Throughout the call center year, we handle inbound customer service calls from people who have ordered last-minute gifts for friends and family. The “big day” is approaching but the last-minute gift has not yet landed at the recipient’s doorstep – or it arrived too late.
For call center services providers like us, this is when our customer service skills and value are put to the test.
Angry or panicked customers come in many flavors: Some are gracious and understanding. But more often they are frustrated or outright furious. As the front-line representative of our order processing and order taking clients, it is our paramount duty to handle these calls in the most professional, caring and effective way so that the customer remains loyal to our client.
Here’s the procedure we’ve put in place at OnBrand24:
Job One: Listen closely to the customer complaint. Then apologize for disruption to their gift-giving occasion and disappointment to the friend or loved one. Reference the details of their complaint in your apology. This lets people know you have heard them.
Further, it is very important to use the right language when dealing with an angry or panicked caller. Here is phrasing that we have found to be most effective:
• “I’m sending this to a manager for follow-up….” Never say “somebody will get back to you” – it’s too impersonal and vague, and likely to cause even more frustration.
• “I’m sorry, but I can’t see all the details of your order from this office, I need one of my customer service colleagues to research this so we can get back to you with all the details of your shipment.” This is better than the less personable and detailed: “I’ll send out an inquiry for you…”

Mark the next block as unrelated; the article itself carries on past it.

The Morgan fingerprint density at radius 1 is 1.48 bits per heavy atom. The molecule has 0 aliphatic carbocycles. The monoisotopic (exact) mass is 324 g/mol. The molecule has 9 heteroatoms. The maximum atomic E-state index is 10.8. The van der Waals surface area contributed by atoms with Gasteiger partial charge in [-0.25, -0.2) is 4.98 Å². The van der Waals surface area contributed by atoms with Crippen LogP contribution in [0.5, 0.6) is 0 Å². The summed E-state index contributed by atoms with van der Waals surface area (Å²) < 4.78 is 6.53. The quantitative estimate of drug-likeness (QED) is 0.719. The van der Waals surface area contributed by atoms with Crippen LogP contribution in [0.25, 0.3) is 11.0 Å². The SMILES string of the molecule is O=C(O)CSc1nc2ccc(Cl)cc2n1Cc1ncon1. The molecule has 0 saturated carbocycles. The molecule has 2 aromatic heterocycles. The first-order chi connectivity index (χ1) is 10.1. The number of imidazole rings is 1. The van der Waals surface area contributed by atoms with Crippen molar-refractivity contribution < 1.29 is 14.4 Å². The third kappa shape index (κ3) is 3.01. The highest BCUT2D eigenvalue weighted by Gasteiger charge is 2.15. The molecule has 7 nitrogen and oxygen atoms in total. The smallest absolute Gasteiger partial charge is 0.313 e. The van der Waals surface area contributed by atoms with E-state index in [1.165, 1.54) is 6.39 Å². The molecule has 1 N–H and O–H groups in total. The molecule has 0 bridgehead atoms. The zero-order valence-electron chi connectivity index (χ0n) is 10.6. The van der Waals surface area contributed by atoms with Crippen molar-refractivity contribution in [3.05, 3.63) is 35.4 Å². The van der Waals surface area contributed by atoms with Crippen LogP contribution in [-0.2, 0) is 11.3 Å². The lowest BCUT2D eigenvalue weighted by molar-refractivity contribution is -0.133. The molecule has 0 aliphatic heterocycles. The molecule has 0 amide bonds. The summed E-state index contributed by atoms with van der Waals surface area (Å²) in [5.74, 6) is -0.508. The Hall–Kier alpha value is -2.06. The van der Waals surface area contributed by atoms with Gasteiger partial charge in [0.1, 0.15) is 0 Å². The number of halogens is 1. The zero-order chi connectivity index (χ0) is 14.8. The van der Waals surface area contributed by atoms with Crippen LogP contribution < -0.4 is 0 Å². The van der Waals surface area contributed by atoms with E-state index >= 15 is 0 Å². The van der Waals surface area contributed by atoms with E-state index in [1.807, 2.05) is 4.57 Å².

• “I will have our team to get back to you in writing. What is your email address…?”
• “Thank you for giving me the details of what happened. Let me read this report back to you and make sure I’ve got everything right….” Then recap the details of the complaint and the person’s contact information.
• When an incorrect item was shipped, apologize for the mistake, then say: “I am escalating the problem to the warehouse manager and the customer service manager. I will get back to you in writing as soon as possible.”
Granted, shipping problems never make customers happy. But companies that hold themselves accountable for for shipping mistakes are much more likely to retain a customer’s loyalty. And the language that call center services specialists use in handling those calls is critical to minimizing damage to the customer relationship.
Mark Fichera, CEO